There’s nothing unusual about the word “lying” but a delightful article by the Merriam-Webster Dictionary discusses words which mean almost the same thing. As a lover of words, I offer it here in abbreviated form.
Palter: to act insincerely or deceitfully
The word has had various meanings but, now, according to the Harvard Gazette, “Paltering is when a communicator says truthful things and in the process knowingly leads the listener to a false conclusion. It has the same effect as lying, but it allows the communicator to say truthful things and often feel like they’re not being as deceptive as liars.”
Dissemble: to hide under a false appearance
Dissemble came to English ultimately from the Latin word dissimulare (“to conceal“ or “to disguise”). In many contexts today, dissemble is used as a near-synonym of “to lie.”
Prevaricate: to avoid telling the truth by not directly answering a question
One meaning is “to collude” — specifically, for an advocate to conspire with his opponent in order to secure a particular outcome in a trial. Like many legalistic words, prevaricate contrasts with the monosyllabic Germanic word lie by adding subtle connotations of evading the truth rather than telling an outright falsehood—a lawyer’s trick.
Mendacious: likely to tell lies
Probably the best fancy way to describe a liar is mendacious. Latin words sound technical compared to Germanic words: interrogate (ask); perceive (see); cogitate (think). Mendacious comes from the Latin word mendax, meaning “lying” or “false.”
Fib: a trivial or childish lie
Fib is a less serious version of lie, often used when referring to children or what we call “white lies.”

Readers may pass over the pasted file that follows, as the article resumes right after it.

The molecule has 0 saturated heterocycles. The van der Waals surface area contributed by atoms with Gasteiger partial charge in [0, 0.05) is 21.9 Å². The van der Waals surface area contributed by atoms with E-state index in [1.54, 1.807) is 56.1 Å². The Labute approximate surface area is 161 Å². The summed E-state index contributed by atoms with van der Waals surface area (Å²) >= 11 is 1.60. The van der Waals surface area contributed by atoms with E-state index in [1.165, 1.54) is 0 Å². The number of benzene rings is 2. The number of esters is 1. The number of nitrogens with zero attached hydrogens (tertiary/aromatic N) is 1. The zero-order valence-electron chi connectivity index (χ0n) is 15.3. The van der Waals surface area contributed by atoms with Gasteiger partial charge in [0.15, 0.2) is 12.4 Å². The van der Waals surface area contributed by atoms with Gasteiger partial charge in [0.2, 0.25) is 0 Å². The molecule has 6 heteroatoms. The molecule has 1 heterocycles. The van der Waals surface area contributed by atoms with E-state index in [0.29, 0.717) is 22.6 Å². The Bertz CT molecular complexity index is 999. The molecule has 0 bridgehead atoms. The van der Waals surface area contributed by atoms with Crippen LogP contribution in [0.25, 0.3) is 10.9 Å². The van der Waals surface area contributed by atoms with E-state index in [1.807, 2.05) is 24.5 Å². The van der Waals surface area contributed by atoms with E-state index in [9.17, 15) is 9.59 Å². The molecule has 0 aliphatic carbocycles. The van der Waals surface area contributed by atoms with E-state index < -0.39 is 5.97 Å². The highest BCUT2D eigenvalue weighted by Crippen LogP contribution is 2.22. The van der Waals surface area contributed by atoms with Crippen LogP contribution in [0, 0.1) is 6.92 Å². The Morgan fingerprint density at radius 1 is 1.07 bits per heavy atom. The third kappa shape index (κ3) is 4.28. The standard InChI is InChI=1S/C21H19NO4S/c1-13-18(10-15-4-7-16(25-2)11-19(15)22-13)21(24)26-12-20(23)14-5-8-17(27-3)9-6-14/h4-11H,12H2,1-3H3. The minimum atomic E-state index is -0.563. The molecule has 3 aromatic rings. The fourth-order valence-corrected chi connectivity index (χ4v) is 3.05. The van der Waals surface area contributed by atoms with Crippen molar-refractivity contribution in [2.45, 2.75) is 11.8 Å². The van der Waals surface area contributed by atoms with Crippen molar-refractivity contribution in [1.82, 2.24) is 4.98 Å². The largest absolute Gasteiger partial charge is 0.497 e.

Equivocate: to use unclear language especially to deceive or mislead someone
Equivocate means “to use words that have more than one sense in order to say one thing while actually meaning another.” Commonly used about politicians.
Perjure. Perjury: to tell a lie under oath
To perjure yourself is to tell what is false when you are sworn to tell the truth. “Forswear” has a parallel meaning. But forswear is more commonly used in a different way, to mean “to promise to give up (something),” as in “He said he would forswear cigarettes.”
We offer two possible meanings for the word (“a statement that is only partially true” and “a statement that mingles truth and falsehood with deliberate intent to deceive”), so if one doesn’t quite work for you just say that you meant the other.
Ananias: a teller of untruths
Ananias is the name of an early Christian who was struck dead for lying. If you would prefer a fancy liar word without biblical reference you may instead go with pseudologist.
Fabulist: a teller of tales
A fabulist may refer to one of several people; “a writer of fables especially that carry a moral lesson (Aesop),” “a professional teller of tales” (now obsolete), and “an inventor of falsehoods” (liar). The first of these meanings is the oldest, dating back to the 1500s.
The Merriam-Webster article is well worth reading. Now, would I lie to you?